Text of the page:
Anyone who has taken a helicopter tour of the Grand Canyon knows it is an extraordinary way to see one of the world’s natural wonders. But helicopter tours, besides being expensive, are also noisy and polluting — qualities that many visitors feel are fundamentally at odds with places of great scenic beauty.
Take away those properties, however, and air touring offers a lot of advantages for sites of cultural or environmental significance, providing an exceptional visitor experience without the destructive impacts of hordes of tourists on the ground. That’s why University of North Carolina (UNC) professor Brent Lane believes that new-generation eVTOL aircraft — cleaner, quieter, and potentially much cheaper than helicopters — could have transformative benefits for certain UNESCO World Heritage sites that are ideally seen from the air.
“We know that in many cases, air touring of natural and cultural heritage sites has a lot of market appeal,” Lane told eVTOL.com. “So we have a strong market demand for this sort of experience, but we have a technology [in helicopters] that’s too intrusive.”
By contrast, in eVTOL aircraft, “we seem to have this wonderful potential solution that may enable a form of aerial touring of sensitive world heritage sites that would not be hampered by the intrusive effects of current technology,” he said.
Lane — who will be presenting his ideas next week at the International Council on Monuments and Sites (ICOMOS) Advisory Committee meeting in Marrakesh, Morocco — is a specialist in heritage economics who studies ways to help local communities capitalize on heritage assets while simultaneously ensuring their conservation. Drawing on a background in venture capital and a lifelong interest in archaeology, he is particularly interested in creative alternatives to traditional forms of mass tourism, in which crowds too often “trample a place to death and really gain very little appreciation of the site itself, other than going to the restroom and the gift shop.”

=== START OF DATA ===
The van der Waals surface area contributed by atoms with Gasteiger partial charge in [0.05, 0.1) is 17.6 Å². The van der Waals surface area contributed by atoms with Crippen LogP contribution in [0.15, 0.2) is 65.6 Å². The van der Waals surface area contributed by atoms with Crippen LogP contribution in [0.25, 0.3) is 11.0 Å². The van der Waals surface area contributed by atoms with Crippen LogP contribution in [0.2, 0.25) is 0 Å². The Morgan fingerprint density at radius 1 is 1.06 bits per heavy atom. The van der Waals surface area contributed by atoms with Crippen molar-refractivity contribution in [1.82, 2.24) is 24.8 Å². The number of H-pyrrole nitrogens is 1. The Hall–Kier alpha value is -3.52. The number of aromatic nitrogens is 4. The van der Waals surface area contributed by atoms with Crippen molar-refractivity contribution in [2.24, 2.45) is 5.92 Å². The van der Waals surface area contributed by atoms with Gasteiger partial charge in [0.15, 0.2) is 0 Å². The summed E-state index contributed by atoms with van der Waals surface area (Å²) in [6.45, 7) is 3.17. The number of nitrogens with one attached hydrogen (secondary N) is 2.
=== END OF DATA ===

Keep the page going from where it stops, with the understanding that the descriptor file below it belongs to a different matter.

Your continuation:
Lane noted that this problem is especially acute at World Heritage sites that are large in size and difficult to access or fully take in from the ground. These include geoglyphs like the famous Nasca Lines in southern Peru — enormous line drawings etched out of the soil of the Nasca Desert between 500 BCE and 500 CE, many of them in the shapes of animals and plants. According to Lane, there are scores of such sites, all over the globe, that would particularly benefit from an eVTOL touring option.
“It’s going to be that overlap of three characteristics: limited ground transportation, large-scale sites, and sites that are best experienced or perceived from an aerial perspective,” he said. “You can look at the [more than 1,100] World Heritage sites and rather quickly come up with about 100 of the top sites where this might be worth pursuing say in a 10-year timeframe.”
Lane noted that even for many of the larger World Heritage sites, the distances involved in an air tour should be “well within the technical capabilities of this technology.” Moreover, he suggested, the diversity of World Heritage sites provides a range of regulatory and social settings in which to trial eVTOL operations.
“They’re in every potential political setting, economic setting, geographic setting,” he said. “So there’s no one model that needs to be followed, which means there are a lot of targets of opportunity.”
In addition to his presentation in Morocco, Lane has arranged to meet with the managers of several U.S. World Heritage sites to discuss eVTOL testing opportunities. He is also organizing an economic development seminar at UNC on Nov. 20 to explore future uses of eVTOLs in North Carolina.
However, he is most interested in establishing relationships with eVTOL companies that are also excited about the potential for environmentally sensitive air tours.
“The first step from my perspective is to get a cross section of the aviation side interacting with the heritage side, then we begin to have an informed discussion between these two,” he said. “There are very practical technological issues that will define the parameters — not what they are now, but what they would need to be to make this an acceptable or desirable form of tourist encounter.”
Putting on his venture capital hat, he also pointed out that for eVTOL developers, air touring could represent an attractive alternative market to the increasingly competitive urban air mobility space.
“From an investor’s perspective, I want to bet not on a horse race where there are a lot of horses, but I want to bet on a lot of races,” he said. “I want a lot of finish lines . . . which is to say a lot of market entry opportunities and not a whole lot of people rushing to get to only one.”